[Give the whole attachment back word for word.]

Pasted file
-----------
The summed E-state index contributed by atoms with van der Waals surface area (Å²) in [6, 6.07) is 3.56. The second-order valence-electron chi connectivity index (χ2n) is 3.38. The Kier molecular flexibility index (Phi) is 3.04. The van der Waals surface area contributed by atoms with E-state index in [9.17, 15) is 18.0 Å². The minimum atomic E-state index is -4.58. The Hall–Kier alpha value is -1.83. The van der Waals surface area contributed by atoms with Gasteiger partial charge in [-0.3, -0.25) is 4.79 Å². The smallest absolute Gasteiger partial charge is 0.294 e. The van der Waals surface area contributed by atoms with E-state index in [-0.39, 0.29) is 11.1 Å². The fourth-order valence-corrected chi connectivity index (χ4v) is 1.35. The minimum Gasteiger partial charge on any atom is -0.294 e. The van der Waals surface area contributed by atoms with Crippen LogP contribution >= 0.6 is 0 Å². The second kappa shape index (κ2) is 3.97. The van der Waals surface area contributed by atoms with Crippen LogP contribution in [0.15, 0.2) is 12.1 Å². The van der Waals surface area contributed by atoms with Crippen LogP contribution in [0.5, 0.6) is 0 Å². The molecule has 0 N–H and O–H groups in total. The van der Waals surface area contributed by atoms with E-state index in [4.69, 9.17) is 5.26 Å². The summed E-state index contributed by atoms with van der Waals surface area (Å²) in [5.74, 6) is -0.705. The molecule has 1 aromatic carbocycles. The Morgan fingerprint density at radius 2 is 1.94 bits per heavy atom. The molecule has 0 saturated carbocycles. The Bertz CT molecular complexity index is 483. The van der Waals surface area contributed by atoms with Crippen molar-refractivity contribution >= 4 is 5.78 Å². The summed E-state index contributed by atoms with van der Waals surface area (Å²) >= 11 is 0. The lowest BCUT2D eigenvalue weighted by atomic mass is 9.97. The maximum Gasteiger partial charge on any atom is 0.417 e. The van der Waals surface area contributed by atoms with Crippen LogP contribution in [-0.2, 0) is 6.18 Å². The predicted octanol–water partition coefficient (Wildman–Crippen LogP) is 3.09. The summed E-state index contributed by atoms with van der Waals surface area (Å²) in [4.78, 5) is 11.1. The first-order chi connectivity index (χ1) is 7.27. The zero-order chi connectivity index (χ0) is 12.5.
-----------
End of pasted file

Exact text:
The summed E-state index contributed by atoms with van der Waals surface area (Å²) in [6, 6.07) is 3.56. The second-order valence-electron chi connectivity index (χ2n) is 3.38. The Kier molecular flexibility index (Phi) is 3.04. The van der Waals surface area contributed by atoms with E-state index in [9.17, 15) is 18.0 Å². The minimum atomic E-state index is -4.58. The Hall–Kier alpha value is -1.83. The van der Waals surface area contributed by atoms with Gasteiger partial charge in [-0.3, -0.25) is 4.79 Å². The smallest absolute Gasteiger partial charge is 0.294 e. The van der Waals surface area contributed by atoms with E-state index in [-0.39, 0.29) is 11.1 Å². The fourth-order valence-corrected chi connectivity index (χ4v) is 1.35. The minimum Gasteiger partial charge on any atom is -0.294 e. The van der Waals surface area contributed by atoms with Crippen LogP contribution >= 0.6 is 0 Å². The second kappa shape index (κ2) is 3.97. The van der Waals surface area contributed by atoms with Crippen LogP contribution in [0.15, 0.2) is 12.1 Å². The van der Waals surface area contributed by atoms with Crippen LogP contribution in [0.5, 0.6) is 0 Å². The molecule has 0 N–H and O–H groups in total. The van der Waals surface area contributed by atoms with E-state index in [4.69, 9.17) is 5.26 Å². The summed E-state index contributed by atoms with van der Waals surface area (Å²) in [5.74, 6) is -0.705. The molecule has 1 aromatic carbocycles. The Morgan fingerprint density at radius 2 is 1.94 bits per heavy atom. The molecule has 0 saturated carbocycles. The Bertz CT molecular complexity index is 483. The van der Waals surface area contributed by atoms with Crippen molar-refractivity contribution >= 4 is 5.78 Å². The summed E-state index contributed by atoms with van der Waals surface area (Å²) >= 11 is 0. The lowest BCUT2D eigenvalue weighted by atomic mass is 9.97. The maximum Gasteiger partial charge on any atom is 0.417 e. The van der Waals surface area contributed by atoms with Crippen LogP contribution in [-0.2, 0) is 6.18 Å². The predicted octanol–water partition coefficient (Wildman–Crippen LogP) is 3.09. The summed E-state index contributed by atoms with van der Waals surface area (Å²) in [4.78, 5) is 11.1. The first-order chi connectivity index (χ1) is 7.27. The zero-order chi connectivity index (χ0) is 12.5.